COPPERBELT University Students Council says police lied that students who were brutalised on Saturday were rioting.
On Friday, 53 students were arrested, with some brutally beaten, for expressing anger over higher education minister Professor Nkandu Luo’s statement in parliament that CBU students in Kitwe would not be paid their meal allowances for unruly behaviour. The disbandment of the COBUSU further added to the students’ anger.
Police were deployed to the university late at night after the students started drumming pots in protest.
Some of the students were followed in their rooms, brutally beaten and arrested, according to their colleagues who spoke anonymously.
CBU Students Council chairperson Prince Chanda has confirmed that police raided students in their rooms and beat them up.
“This is to dispel the news which is in the public domain that students rioted on Friday, 8th December, 2017 and also to bemoan the unprofessional conduct the police displayed in the early hours of 9th December, 2017. At around 20:00 hrs on Friday, students got agitated by the statement by the Minister of Higher Education to suspend meal allowances. But as student leaders, we managed to calm them down and advised them not to riot. Alas, at exactly 00:00hrs of 9th December, 2017, the police decided to raid the school – breaking doors, picking up students and beating them ruthless. As if that was not enough, they even arrested them,”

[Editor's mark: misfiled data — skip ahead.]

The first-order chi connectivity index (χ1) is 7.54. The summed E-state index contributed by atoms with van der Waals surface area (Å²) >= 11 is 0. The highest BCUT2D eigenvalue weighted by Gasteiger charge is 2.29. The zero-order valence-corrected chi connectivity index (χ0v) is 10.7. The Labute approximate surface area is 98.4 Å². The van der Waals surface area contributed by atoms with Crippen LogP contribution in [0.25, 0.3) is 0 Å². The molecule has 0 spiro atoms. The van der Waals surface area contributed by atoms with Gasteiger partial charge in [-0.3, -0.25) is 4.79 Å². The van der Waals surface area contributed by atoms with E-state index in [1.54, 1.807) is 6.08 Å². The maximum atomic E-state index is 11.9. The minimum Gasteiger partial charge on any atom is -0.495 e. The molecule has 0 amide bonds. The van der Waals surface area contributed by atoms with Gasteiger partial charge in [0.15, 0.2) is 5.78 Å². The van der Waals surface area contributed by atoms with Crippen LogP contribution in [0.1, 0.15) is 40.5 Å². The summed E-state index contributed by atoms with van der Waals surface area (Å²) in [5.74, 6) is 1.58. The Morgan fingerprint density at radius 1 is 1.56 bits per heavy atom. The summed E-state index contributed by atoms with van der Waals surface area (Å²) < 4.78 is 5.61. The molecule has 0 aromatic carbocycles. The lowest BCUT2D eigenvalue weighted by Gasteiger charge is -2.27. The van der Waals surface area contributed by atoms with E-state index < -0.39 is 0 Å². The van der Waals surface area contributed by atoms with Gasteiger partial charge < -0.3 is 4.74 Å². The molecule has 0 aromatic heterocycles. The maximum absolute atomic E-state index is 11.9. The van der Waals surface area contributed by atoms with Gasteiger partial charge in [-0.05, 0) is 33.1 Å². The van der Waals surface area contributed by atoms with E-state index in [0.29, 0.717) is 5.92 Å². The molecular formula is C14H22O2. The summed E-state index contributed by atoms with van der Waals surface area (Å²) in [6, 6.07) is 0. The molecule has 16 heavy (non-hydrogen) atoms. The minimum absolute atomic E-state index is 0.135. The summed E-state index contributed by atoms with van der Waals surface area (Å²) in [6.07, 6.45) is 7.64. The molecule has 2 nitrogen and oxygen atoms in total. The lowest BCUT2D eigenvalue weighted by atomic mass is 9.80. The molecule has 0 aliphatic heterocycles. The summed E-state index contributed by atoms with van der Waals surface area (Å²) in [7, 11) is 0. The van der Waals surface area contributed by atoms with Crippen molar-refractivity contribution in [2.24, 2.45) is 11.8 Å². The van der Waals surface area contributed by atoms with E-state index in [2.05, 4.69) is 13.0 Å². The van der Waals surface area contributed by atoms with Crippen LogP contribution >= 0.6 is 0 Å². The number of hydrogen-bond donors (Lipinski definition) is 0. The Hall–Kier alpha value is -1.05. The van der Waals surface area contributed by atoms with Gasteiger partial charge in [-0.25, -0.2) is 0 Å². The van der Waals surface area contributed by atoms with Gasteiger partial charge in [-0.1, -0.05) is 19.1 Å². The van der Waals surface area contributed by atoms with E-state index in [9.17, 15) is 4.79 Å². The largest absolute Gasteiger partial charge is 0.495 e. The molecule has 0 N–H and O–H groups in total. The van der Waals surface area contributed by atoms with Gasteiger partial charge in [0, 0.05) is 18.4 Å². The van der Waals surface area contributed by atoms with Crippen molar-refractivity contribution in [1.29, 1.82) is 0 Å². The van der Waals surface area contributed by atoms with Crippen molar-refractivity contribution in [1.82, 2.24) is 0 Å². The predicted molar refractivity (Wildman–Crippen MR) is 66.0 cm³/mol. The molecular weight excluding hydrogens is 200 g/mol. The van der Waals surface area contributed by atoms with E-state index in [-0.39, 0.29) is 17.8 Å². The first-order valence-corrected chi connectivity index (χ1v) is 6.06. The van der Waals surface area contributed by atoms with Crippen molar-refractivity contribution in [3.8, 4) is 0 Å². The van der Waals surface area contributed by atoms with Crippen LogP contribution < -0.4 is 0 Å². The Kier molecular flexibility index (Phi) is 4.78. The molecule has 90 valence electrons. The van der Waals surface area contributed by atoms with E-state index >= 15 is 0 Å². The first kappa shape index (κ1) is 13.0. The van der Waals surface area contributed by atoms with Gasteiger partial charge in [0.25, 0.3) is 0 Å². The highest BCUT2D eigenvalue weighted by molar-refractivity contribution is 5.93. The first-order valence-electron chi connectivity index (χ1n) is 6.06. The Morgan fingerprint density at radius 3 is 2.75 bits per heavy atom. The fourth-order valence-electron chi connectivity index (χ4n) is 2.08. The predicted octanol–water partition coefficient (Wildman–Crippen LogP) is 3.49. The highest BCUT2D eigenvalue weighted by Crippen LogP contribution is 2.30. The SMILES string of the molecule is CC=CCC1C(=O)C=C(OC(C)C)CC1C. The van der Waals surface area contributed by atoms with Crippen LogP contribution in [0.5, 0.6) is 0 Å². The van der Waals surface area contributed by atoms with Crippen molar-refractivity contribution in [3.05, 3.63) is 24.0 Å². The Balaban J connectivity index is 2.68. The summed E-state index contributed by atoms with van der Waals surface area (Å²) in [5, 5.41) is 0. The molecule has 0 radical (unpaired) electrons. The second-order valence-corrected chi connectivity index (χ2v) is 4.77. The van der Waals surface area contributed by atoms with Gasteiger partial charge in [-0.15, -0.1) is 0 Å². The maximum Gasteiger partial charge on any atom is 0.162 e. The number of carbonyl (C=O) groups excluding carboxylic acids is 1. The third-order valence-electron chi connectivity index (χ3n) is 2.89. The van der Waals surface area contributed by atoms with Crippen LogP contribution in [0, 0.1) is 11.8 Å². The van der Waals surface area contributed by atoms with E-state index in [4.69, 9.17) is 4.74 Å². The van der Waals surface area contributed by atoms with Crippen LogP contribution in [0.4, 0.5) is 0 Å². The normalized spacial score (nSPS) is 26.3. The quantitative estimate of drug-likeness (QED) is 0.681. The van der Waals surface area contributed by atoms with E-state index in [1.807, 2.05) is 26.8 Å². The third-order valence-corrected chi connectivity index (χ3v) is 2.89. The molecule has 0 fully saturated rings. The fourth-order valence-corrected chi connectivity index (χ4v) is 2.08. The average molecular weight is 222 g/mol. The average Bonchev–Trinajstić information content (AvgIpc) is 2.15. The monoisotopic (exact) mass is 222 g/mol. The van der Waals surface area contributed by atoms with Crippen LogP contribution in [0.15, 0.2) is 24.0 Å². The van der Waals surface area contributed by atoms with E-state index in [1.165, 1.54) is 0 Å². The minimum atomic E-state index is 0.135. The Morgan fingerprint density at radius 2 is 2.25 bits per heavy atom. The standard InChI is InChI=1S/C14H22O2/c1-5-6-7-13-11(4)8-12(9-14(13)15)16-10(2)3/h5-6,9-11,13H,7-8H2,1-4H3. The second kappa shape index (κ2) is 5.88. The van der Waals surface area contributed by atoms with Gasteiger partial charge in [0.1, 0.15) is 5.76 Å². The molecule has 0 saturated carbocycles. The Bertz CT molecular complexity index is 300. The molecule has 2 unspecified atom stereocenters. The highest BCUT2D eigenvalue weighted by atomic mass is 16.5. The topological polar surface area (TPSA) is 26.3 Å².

Chanda stated today.
“In the process, laptops, phones and other items went missing from students’ rooms. I wish to categorically state that we the students of the Copperbelt University do not take pleasure in violence but the police just blow things out of proportion. We are peace loving students. All we ask is the government to hear us. There are so many things we want addressed by both management and government. We want the pathetic sanitation to be addressed with the urgency it deserves, allowances which are long overdue, furniture in lecture rooms, the list is long. We as student leaders have always done what is right and that is to dialogue. We are not going to be harassed, we are not going to [butcher] of our concerns and we will be heard. All we ask from our government is to be true to what they say in speeches and on paper that education is the key to national development. But let it not just end in mere rhetoric, they have to invest in it by supporting the vulnerable students at the CBU and the entire nation at large. I implore every well-meaning Zambian to condemn the barbaric behaviour by the police.”
He also denied social media reports that a student had died from Saturday’s police brutality saying they were just rumours which were addressed by Vice-Chancellor Professor Naison Ngoma.
“Today, 11th December, 2017, Students woke up to a rumour that a student has died as a result of the Friday night raid by the police. The students stormed the Vice-Chancellor’s Office demanding to be addressed. The vice chancellor addressed the students and dispelled the rumours saying no student has died,”